The British changed the face of the city by constructing various edifices, many of which are still unscathed. Tribune correspondent Charanjit Singh Teja and lensman Sunil Kumar uncover the incredible signs of architectures’ longevity:
During the British rule, the city witnessed significant growth, in terms of infrastructure. Large buildings were constructed inside the walled city and outside from the Circular Road. Immediately after taking over the city, the British started raising European style of architecture. They demolished gates and boundary wall constructed by Maharaja Ranjit Singh. Three years after annexation of Punjab, they constructed mission school in Bazaar Kaserian in 1852. About a decade later, the Clock Tower (Ghanta Ghar) was erected in the north of Darbar Sahib. It was later removed after opposition from Sikhs.
St. Paul’s Church (1853)
It was an elite church meant for the British officers and soldiers near Rialto Chowk. Its building is still intact and also one of the tourist attractions.
DC office (1876)
In 1859, Amritsar became the Commissioner’s headquarter and heads of various departments shifted here. The district court complex was constructed in 1876 in the triangle-formed Sialkot Road and cantonment. The main building of the DC office is being renovated and would be preserved.
Bhai Vir Singh’s residence (1930)
Residence of eminent Punjabi poet, novelist and scholar Bhai Vir Singh Niwas is located on Lawrence Road. The house was constructed when planned localities were developed on both sides of the Lawrence Road. As of today, the house has been converted into a museum-cum-library. The Lawrence Road is also named after the poet.
Christ Church (Bait-Al Massih) 1852
It is located adjacent to Ram Bagh Gate and constructed in 1864. The church was for native Christians as British used to visit other church on the Court Road. The church was expanded in 1866, 1875, and then 1880 to accommodate more visitors. It was attacked in 1919 before Jallianwala Bagh massacre.
Government Medical College (1920)
Government Medical College was established as Medical School in Lahore in 1864. It was later relocated to Amritsar in 1920. The triangle formed between the Circular Road and Majitha Road was allotted to the Medical School, hostel and principal’s lodge. The building of principal’s office building was completed in 1943. The principal’s lodge is being renovated.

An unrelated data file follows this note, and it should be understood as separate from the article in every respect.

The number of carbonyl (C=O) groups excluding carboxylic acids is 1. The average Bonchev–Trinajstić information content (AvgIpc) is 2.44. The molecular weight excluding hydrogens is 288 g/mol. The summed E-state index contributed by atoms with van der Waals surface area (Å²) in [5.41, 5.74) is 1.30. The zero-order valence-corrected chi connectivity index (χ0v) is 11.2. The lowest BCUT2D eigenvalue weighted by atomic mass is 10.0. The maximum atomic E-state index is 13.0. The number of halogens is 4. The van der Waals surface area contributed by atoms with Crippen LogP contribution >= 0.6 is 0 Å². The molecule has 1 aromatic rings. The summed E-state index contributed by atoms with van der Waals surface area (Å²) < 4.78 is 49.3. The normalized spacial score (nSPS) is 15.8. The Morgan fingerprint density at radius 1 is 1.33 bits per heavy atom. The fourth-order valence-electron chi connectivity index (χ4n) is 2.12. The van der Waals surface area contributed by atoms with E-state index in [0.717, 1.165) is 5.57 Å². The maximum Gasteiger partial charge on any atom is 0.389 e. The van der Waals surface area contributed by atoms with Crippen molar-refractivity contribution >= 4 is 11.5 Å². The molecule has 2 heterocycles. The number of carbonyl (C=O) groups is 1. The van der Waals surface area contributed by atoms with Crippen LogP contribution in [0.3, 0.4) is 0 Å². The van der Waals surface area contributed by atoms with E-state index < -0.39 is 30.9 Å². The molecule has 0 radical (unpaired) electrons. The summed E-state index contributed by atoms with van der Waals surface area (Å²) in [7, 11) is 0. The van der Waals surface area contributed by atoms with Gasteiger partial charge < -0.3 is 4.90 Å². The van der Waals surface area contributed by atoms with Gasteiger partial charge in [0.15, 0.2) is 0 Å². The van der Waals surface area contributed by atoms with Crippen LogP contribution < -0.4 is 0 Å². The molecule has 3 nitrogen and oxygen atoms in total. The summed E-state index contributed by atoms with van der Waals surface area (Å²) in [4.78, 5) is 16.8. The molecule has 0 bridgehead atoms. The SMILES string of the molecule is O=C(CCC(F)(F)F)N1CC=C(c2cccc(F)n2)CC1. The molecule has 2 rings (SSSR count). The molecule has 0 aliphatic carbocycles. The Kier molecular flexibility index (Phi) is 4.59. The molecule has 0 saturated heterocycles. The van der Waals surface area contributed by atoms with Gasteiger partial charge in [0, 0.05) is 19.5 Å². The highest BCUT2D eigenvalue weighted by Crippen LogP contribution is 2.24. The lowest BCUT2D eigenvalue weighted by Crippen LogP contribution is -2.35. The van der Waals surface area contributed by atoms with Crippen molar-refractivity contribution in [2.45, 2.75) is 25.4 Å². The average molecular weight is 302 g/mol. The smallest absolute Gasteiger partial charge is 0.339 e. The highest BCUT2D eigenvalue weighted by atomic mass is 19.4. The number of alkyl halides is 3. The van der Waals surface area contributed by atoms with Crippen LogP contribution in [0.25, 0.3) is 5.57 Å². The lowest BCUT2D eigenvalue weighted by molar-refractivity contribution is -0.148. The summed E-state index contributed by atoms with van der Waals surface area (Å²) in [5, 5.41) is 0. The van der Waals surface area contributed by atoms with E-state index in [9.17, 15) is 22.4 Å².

Victoria Jubilee Hospital (1891)
The municipality of Amritsar erected this hospital during the year of the reign of the Empress Victoria in November 1891. Later, Civil Hospital, Maternity Hospital (1924) and Skin Hospital were also constructed on the same premises. A major portion of the hospital has been leased to a private firm, which is constructing a hotel on the site.
Town Hall (1863)
The first European style building, which exists in all commonwealth courtiers, constructed in 1863-64. It acted as nucleus around which the other buildings meant for administrative purposes were constructed. The statue of Queen Victoria in pure white marble was established in front of the building (Malkabutt Chowk) in April 1887, which was removed by the government in 1970. The Municipal Committee office was remained in the Town Hall building till 2016, before shifting to a new site at Ranjit Avenue. The Municipal Library is still in the same building. A large portion of building is handed over to Partition Museum and rest is being renovated to establish ‘Food Street’.
Hall Bazaar (1875)
It was the first broad carpeted road from Town Hall to Hall Gate constructed by the British. The area belonged to a jail, but shifted outside the wall in 1875. The shopping centre has been developed on both sides of the road. The bazaar grew up as an elite market and still is centre of attraction for tourists. The state government has been renovating the facades of shops to maintain its old glory.
Circuit House (1863)
It was constructed in 1863 near the post office building. It was near railway station, which was constructed in 1859.
Chali Khuh (forty wells) 1940
The British government dug 40 wells in the east of the city in 1904 and later converted these into tubewells for direct supply to the distribution system for tap water supply. Amritsar municipality got an advance loan from the Central Government in 1902 for the waterworks in the city. It was the first time, when the city residents got tap water supply. The Chali Khuh project became functional in 1904 but the supply was scanty and could not satisfy the need of half of the people. A lot of efforts were made, like in 1918-19 some tubewells were added to improve the capacity. It has been restored under the National Heritage City Development and Augmentation Yojana (HRIDAY). The government has spent Rs5 crore on the project with an objective to attract tourists but failed to implement the plan.
Railway Station Bhagtanwala (1907)
The railway line was constructed in 1907 by the North-Western State Railway with a station outside Bhagtanwala Gate in South. It used to act as chief loading and unloading centre of grains. Grain market and several agro-based factories established around the station.
Alexandra School (1878)
The school was founded in 1878 for the education of girls. Initially, daughters of British and upper strata of native Christians could study but later it was opened to all. The first girl, who matriculated from Punjab, was from this school.
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